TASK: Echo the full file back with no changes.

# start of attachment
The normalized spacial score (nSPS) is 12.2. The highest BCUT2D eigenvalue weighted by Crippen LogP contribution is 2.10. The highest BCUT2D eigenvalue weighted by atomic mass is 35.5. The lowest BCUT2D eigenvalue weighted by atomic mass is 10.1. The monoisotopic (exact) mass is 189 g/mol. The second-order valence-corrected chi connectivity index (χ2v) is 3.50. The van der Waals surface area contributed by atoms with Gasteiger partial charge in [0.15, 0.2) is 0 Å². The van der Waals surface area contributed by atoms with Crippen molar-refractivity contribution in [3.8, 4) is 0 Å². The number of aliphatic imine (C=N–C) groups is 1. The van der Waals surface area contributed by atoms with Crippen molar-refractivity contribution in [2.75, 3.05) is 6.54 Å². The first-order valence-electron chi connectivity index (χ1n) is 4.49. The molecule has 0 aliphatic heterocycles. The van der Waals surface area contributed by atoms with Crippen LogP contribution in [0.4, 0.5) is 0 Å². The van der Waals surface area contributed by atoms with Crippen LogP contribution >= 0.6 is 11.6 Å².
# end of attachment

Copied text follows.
The normalized spacial score (nSPS) is 12.2. The highest BCUT2D eigenvalue weighted by Crippen LogP contribution is 2.10. The highest BCUT2D eigenvalue weighted by atomic mass is 35.5. The lowest BCUT2D eigenvalue weighted by atomic mass is 10.1. The monoisotopic (exact) mass is 189 g/mol. The second-order valence-corrected chi connectivity index (χ2v) is 3.50. The van der Waals surface area contributed by atoms with Gasteiger partial charge in [0.15, 0.2) is 0 Å². The van der Waals surface area contributed by atoms with Crippen molar-refractivity contribution in [3.8, 4) is 0 Å². The number of aliphatic imine (C=N–C) groups is 1. The van der Waals surface area contributed by atoms with Crippen molar-refractivity contribution in [2.75, 3.05) is 6.54 Å². The first-order valence-electron chi connectivity index (χ1n) is 4.49. The molecule has 0 aliphatic heterocycles. The van der Waals surface area contributed by atoms with Crippen LogP contribution in [0.4, 0.5) is 0 Å². The van der Waals surface area contributed by atoms with Crippen LogP contribution >= 0.6 is 11.6 Å².